FIG. 4 shows an alternate implementation of the redirection optics for a fluid interface position sensor according to the present invention.
One implementation of the fluid interface position sensor of the present invention is illustrated schematically in FIG. 1a. Here the sensor is immersed in a pair of immiscible fluids, upper fluid 100 and lower fluid 101, said fluids being separated by a fluid interface 102. The refractive index of upper fluid 100 is taken as greater than that of lower fluid 101, this being the situation in which the prior art optical fluid level sensor does not function.
The fluid interface position sensor comprises collimated pump source 103, optical conduit 105, redirection optics 108, continuous optical waveguide 111, and fluorescence collector 117.
Collimated pump source 103 generates a collimated pump beam 104 comprising light at a first wavelength. As shown in FIG. 2a, collimated pump source 200 can comprise a semiconductor light source 201 emitting the first wavelength, a fiber optic conduit 202, and collimation optics 203. When a fiber optic cable is used to bring the light from a source to the collimation optics, the collimated pump beam can be introduced to the sensor without requiring introduction of electrical power into the tank or vessel within which the fluid interface resides. This can be an important safety factor when one or both of the fluids or their vapors are flammable.
As shown in FIG. 2b, collimated pump source 204 can comprise a broadband light source 205, such as an incandescent or arc lamp, a filter 206 which passes a region of the optical spectrum comprising the first wavelength of light, and collimation optics 207. Other suitable designs for the collimated pump source will be clear to one skilled in the art.
As shown in FIG. 1a, optical conduit 105 comprises an optical medium characterized by a conduit refractive index, and has an upper end 106 through which collimated pump beam 104 can be introduced into optical conduit 105, and a lower end 107 through which collimated pump beam 104 can emerge from optical conduit 105.
In the implementation shown in FIG. 1a, collimated pump beam 104 passes down the central region of optical conduit 105, but this limitation is not a requirement of operation of the present invention.
Continuous optical waveguide 111 is made primarily of an optical medium with a waveguide refractive index and a fluorescent material 112 distributed therein. Fluorescent material 112 absorbs light at the first wavelength, and re-emits light at a second wavelength. Continuous optical waveguide 111 further comprises a pump optical input 113 which in use is located below the fluid interface 102, and a fluorescent light output 114 which in use is located above the fluid interface 102.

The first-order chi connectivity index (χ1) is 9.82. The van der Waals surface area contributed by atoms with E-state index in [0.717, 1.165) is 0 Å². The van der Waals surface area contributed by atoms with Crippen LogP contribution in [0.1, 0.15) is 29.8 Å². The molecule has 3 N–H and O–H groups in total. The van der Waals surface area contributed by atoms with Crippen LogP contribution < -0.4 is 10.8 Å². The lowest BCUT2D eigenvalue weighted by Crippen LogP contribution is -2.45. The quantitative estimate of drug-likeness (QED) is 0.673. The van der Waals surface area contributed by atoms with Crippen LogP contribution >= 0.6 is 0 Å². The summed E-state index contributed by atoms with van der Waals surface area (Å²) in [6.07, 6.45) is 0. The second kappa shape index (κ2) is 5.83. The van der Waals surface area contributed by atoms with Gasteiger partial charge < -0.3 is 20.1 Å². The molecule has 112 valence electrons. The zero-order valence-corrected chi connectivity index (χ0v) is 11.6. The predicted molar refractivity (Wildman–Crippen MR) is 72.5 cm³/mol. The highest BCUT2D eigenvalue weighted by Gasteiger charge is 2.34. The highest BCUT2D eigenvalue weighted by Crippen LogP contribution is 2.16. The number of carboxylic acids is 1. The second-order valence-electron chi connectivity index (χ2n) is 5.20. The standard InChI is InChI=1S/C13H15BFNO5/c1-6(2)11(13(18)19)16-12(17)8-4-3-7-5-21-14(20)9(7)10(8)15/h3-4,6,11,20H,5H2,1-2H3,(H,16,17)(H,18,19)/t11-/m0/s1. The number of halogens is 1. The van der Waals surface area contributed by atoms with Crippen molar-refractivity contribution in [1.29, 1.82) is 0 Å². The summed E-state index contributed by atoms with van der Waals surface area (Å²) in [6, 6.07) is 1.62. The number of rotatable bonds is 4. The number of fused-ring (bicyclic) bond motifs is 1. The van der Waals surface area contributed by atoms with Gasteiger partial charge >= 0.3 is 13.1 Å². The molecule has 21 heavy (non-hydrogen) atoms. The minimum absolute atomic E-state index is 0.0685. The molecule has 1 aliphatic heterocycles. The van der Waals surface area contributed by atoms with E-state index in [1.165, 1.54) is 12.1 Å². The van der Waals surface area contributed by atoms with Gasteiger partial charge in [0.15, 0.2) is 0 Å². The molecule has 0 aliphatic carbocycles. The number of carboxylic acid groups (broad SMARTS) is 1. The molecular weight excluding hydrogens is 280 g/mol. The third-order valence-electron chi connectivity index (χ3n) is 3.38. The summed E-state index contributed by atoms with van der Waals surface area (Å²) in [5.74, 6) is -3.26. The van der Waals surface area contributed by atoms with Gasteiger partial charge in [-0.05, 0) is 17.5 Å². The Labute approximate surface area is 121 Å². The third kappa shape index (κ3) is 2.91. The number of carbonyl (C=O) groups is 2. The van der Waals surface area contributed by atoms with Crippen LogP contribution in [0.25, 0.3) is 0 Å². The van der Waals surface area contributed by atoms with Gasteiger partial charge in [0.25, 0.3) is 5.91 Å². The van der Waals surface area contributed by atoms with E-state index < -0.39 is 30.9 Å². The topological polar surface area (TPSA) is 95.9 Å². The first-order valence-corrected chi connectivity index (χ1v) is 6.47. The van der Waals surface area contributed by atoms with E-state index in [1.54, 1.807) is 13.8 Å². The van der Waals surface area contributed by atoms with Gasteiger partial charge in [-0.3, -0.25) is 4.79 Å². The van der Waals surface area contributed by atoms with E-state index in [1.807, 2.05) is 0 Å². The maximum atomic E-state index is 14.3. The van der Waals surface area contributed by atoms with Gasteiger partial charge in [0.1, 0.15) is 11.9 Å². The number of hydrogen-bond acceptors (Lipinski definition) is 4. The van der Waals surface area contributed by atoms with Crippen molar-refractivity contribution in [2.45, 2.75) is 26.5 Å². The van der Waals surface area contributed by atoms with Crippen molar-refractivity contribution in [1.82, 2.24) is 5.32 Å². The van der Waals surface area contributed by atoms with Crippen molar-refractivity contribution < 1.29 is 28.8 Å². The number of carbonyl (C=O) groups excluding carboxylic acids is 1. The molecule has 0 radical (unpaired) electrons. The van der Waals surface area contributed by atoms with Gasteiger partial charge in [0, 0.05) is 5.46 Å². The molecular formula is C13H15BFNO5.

Redirection optics 108 have the function of redirecting the collimated pump beam 104 as it emerges from the lower end 107 of optical conduit 105 so that it is injected into the pump optical input 113 of continuous optical waveguide 111. Further, this redirection must be accomplished such that the collimated pump beam 104 is so oriented within continuous optical waveguide 111 that beam 104 is totally internally reflected by the boundaries of waveguide 111 where those boundaries are in contact with lower fluid 101, and such that beam 104 is refracted out of waveguide 111 where the boundaries of waveguide 111 are in contact with upper fluid 100.
The basic principle of the present invention is that collimated pump beam 104 is retained in the continuous optical waveguide 111 below the fluid interface 102, but escapes from waveguide 111 above the fluid interface 102. Since the fluorescent material 112 contained in waveguide 111 only is only excited to fluorescence in the region where collimated pump beam 104 provides such excitation, the amount of light of the second wavelength which exits the fluorescent light output changes analogously to the position of fluid interface 102.
Escape of the collimated pump beam 104 from continuous optical waveguide 111 is illustrated in FIG. 1a, where a first portion 115 of collimated pump beam 104 escapes from continuous optical waveguide 111 into the upper fluid 100, and a second portion 116 of collimated pump beam 104 escapes from optical conduit 105 into the upper fluid 100. Note that in the present implementation, optical conduit 105 and continuous optical waveguide 111 are in optical contact as shown in FIG. 1b, and for convenience are represented in FIG. 1 as having the same refractive index.